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Assistance with "Organic" label claim

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Posted 23 March 2016 - 12:47 PM

Hi All! 


I've recently been tasked with finding information on getting "organic" onto our product labels by my senior management (not QA, or science-y at all, they're marketing guys). 


I'm finding a great deal of information on farms and agriculture, but not on processed products. For reference, we make a dietary CoQ10 supplement that is regulated by 21 CFR Part 111. It is over 90% water in the finished product. 


I'm just looking for a resource so we can start looking into whether or not this is something we can obtain. 




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Posted 23 March 2016 - 02:40 PM

You need to contact your national organic certificate issuing authority first. They will tell you their requirements for certification. If you already hold a GFSI certificate, it's a good start!


Next you need to find suppliers of the organic produce you need. This might be more of a challenge than you have imagined; you may well have to look outside your own country for them. You will need to have a supplier approval process to follow.


Now you have the suppliers, you will need to submit a detailed recipe with supplier information for approval with the label you plan to use. Note that the suppliers will probably need to be approved for use in your country. If it's all approved, then you will need to pass the audit.


Start production.


Good luck.

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Posted 23 March 2016 - 09:05 PM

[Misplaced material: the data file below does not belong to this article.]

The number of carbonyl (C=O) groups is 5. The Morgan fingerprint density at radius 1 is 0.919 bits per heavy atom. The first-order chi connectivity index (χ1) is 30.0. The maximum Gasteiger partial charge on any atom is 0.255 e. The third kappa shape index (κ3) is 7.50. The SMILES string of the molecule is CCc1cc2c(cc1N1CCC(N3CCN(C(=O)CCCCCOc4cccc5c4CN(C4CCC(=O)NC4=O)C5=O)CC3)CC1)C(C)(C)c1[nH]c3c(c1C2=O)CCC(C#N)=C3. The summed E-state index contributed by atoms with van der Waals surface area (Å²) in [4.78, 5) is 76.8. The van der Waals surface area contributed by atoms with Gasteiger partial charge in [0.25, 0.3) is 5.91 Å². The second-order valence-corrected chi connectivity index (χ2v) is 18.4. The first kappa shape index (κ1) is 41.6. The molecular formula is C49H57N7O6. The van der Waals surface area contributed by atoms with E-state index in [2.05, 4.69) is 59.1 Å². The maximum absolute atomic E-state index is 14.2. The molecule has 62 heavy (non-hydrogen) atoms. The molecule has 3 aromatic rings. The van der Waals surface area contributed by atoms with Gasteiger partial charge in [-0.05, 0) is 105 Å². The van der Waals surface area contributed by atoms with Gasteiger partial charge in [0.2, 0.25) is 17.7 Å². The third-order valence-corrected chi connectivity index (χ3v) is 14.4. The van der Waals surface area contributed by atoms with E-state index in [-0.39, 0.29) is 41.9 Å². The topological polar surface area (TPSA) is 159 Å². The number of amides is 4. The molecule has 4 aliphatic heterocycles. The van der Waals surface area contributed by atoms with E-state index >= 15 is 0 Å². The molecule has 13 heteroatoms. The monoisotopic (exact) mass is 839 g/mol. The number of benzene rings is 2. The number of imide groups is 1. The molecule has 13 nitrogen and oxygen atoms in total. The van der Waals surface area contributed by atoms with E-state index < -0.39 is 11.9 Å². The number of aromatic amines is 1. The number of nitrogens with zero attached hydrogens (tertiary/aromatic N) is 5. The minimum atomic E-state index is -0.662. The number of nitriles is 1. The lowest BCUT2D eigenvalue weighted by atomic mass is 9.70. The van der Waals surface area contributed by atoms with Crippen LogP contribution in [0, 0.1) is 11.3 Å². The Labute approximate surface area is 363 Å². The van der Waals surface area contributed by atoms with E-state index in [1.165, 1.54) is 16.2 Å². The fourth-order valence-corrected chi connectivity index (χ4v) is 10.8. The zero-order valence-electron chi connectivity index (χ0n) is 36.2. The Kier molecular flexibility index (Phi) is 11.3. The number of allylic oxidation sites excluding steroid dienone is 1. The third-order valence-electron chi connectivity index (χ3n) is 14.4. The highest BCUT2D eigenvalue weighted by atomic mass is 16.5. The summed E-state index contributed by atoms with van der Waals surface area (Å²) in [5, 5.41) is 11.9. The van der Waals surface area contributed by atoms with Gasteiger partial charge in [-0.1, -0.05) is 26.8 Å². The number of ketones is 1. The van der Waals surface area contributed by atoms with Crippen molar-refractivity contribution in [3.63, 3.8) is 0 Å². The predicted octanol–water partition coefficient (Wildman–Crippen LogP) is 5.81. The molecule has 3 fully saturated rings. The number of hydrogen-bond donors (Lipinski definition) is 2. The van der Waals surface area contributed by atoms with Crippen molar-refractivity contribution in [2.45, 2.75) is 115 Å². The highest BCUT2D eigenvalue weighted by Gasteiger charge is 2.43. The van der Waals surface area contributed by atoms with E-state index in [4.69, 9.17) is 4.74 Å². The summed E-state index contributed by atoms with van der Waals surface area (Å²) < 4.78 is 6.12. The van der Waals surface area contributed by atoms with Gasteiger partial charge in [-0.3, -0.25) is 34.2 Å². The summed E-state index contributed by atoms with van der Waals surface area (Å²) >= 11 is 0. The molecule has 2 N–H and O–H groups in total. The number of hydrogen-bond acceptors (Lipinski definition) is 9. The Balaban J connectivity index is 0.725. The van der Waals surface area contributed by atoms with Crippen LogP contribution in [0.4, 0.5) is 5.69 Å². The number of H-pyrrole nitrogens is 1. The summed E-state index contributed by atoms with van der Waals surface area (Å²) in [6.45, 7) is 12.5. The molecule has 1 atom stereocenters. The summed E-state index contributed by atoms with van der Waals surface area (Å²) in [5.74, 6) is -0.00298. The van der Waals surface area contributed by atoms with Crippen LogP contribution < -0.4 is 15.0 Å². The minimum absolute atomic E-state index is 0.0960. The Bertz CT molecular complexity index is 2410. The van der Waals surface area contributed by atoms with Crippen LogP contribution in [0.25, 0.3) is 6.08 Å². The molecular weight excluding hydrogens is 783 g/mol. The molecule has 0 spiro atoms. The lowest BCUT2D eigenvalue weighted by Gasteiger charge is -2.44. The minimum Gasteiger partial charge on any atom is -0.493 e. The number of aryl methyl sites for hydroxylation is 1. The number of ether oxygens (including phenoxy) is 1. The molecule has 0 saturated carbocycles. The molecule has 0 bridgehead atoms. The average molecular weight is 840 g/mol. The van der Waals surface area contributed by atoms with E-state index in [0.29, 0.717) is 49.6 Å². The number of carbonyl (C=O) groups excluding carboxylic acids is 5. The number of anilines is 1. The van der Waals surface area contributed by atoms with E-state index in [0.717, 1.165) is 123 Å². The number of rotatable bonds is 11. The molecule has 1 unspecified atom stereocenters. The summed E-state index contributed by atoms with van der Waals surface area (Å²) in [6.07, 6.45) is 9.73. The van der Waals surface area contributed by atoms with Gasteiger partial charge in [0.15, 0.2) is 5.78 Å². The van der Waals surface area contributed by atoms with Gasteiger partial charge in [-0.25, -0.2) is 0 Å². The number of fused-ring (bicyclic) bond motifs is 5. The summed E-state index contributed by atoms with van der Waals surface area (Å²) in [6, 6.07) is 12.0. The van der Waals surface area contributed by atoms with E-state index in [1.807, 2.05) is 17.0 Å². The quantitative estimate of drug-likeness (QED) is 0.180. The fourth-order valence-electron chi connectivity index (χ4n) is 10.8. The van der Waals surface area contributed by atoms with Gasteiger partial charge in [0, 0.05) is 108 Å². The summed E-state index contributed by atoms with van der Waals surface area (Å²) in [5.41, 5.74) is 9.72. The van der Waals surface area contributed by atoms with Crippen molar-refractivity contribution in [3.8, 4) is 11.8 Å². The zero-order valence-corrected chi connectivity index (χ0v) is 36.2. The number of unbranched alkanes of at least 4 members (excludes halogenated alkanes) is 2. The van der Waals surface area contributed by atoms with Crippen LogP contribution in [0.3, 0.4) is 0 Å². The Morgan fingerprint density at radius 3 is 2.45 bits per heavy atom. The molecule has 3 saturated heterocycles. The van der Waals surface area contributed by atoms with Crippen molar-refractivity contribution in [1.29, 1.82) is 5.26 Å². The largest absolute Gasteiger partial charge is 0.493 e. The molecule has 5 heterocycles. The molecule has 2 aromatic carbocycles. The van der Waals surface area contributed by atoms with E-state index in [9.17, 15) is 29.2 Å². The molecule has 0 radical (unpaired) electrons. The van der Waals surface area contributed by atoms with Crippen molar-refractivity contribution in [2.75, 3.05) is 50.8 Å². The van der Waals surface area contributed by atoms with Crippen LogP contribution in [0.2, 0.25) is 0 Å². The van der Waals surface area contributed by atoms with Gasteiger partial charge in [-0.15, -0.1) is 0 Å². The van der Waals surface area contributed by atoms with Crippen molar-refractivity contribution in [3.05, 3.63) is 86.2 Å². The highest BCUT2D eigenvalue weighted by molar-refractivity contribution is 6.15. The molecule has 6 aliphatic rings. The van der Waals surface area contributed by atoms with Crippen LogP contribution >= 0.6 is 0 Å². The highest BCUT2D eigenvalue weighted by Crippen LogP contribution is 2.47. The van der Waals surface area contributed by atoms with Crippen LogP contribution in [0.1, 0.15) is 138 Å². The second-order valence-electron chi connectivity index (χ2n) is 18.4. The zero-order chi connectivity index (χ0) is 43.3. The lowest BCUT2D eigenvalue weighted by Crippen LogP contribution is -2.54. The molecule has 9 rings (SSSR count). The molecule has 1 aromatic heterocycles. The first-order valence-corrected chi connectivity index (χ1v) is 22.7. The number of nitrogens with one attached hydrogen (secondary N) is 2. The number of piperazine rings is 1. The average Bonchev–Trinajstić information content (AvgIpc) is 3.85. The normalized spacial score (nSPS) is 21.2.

Not sure where you're at but in the US the National Organic Program (NOP) has a website www.ams.usda.gov which covers farmers to processors with the different levels of organic. There are rumors the US may be getting rid of the 100% category to come in line with other countries 'organic' definitions NOP lists what ingredients/items have to be organic as well as which ones are allowed to be non-organic. Basically, if you can find (Google) an organic option then it needs to be organic. In the US you can use any NOP certifier. Some states have cost-sharing plans, etc. As a small company, we've taken our BRC manual and incorporated Organic right into them so as not to have to create everything new, kid of like checking in allergen products- another category. The biggest difference between certifiers in the US is how they charge. QAI (part of NSF or vice-versa), which was an early certifier in the organic world, charges a flat fee for the audit and no additional fees based on volume-so that works great for the big companies. I hope I got that all correct. We started with a certifier that has a state price share program for the audit and then they charge a % for Organic sales greater than a certain amount. This works for us breaking into the organic processing world. This gives you a bit of information about the US system. Good Luck and don't make it harder than it is.

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